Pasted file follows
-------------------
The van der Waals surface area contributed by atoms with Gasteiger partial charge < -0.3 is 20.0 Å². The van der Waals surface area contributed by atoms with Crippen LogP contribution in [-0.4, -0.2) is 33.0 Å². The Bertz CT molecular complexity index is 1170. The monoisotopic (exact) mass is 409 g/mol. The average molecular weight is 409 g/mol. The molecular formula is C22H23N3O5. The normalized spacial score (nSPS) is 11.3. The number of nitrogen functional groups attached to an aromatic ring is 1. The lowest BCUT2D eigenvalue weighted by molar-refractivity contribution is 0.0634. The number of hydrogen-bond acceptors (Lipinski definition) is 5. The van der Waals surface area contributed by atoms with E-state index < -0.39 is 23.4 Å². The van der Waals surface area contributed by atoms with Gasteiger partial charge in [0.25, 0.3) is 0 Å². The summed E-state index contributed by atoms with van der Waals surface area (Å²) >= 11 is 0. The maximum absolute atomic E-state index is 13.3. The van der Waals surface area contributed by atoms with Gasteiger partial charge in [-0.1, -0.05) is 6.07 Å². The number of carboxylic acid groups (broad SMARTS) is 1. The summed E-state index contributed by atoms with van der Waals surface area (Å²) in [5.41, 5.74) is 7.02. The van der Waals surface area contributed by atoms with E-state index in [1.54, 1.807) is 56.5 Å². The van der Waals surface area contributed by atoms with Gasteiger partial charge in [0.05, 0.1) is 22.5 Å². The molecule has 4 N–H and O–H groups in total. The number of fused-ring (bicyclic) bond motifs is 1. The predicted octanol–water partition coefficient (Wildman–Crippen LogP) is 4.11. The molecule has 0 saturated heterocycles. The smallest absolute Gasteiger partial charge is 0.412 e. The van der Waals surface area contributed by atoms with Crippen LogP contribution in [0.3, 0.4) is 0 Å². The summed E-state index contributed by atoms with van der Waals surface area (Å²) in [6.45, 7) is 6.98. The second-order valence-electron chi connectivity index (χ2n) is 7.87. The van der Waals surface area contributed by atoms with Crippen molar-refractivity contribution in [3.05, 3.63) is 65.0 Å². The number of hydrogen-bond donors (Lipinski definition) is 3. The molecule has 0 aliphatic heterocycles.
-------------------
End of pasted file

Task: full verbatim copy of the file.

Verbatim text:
The van der Waals surface area contributed by atoms with Gasteiger partial charge < -0.3 is 20.0 Å². The van der Waals surface area contributed by atoms with Crippen LogP contribution in [-0.4, -0.2) is 33.0 Å². The Bertz CT molecular complexity index is 1170. The monoisotopic (exact) mass is 409 g/mol. The average molecular weight is 409 g/mol. The molecular formula is C22H23N3O5. The normalized spacial score (nSPS) is 11.3. The number of nitrogen functional groups attached to an aromatic ring is 1. The lowest BCUT2D eigenvalue weighted by molar-refractivity contribution is 0.0634. The number of hydrogen-bond acceptors (Lipinski definition) is 5. The van der Waals surface area contributed by atoms with E-state index < -0.39 is 23.4 Å². The van der Waals surface area contributed by atoms with Gasteiger partial charge in [0.25, 0.3) is 0 Å². The summed E-state index contributed by atoms with van der Waals surface area (Å²) >= 11 is 0. The maximum absolute atomic E-state index is 13.3. The van der Waals surface area contributed by atoms with Gasteiger partial charge in [-0.1, -0.05) is 6.07 Å². The number of carboxylic acid groups (broad SMARTS) is 1. The summed E-state index contributed by atoms with van der Waals surface area (Å²) in [5.41, 5.74) is 7.02. The van der Waals surface area contributed by atoms with E-state index in [1.54, 1.807) is 56.5 Å². The van der Waals surface area contributed by atoms with Gasteiger partial charge in [0.05, 0.1) is 22.5 Å². The molecule has 4 N–H and O–H groups in total. The number of fused-ring (bicyclic) bond motifs is 1. The predicted octanol–water partition coefficient (Wildman–Crippen LogP) is 4.11. The molecule has 0 saturated heterocycles. The smallest absolute Gasteiger partial charge is 0.412 e. The van der Waals surface area contributed by atoms with Crippen LogP contribution in [0.3, 0.4) is 0 Å². The summed E-state index contributed by atoms with van der Waals surface area (Å²) in [6.45, 7) is 6.98. The second-order valence-electron chi connectivity index (χ2n) is 7.87. The van der Waals surface area contributed by atoms with Crippen molar-refractivity contribution in [3.05, 3.63) is 65.0 Å². The number of hydrogen-bond donors (Lipinski definition) is 3. The molecule has 0 aliphatic heterocycles.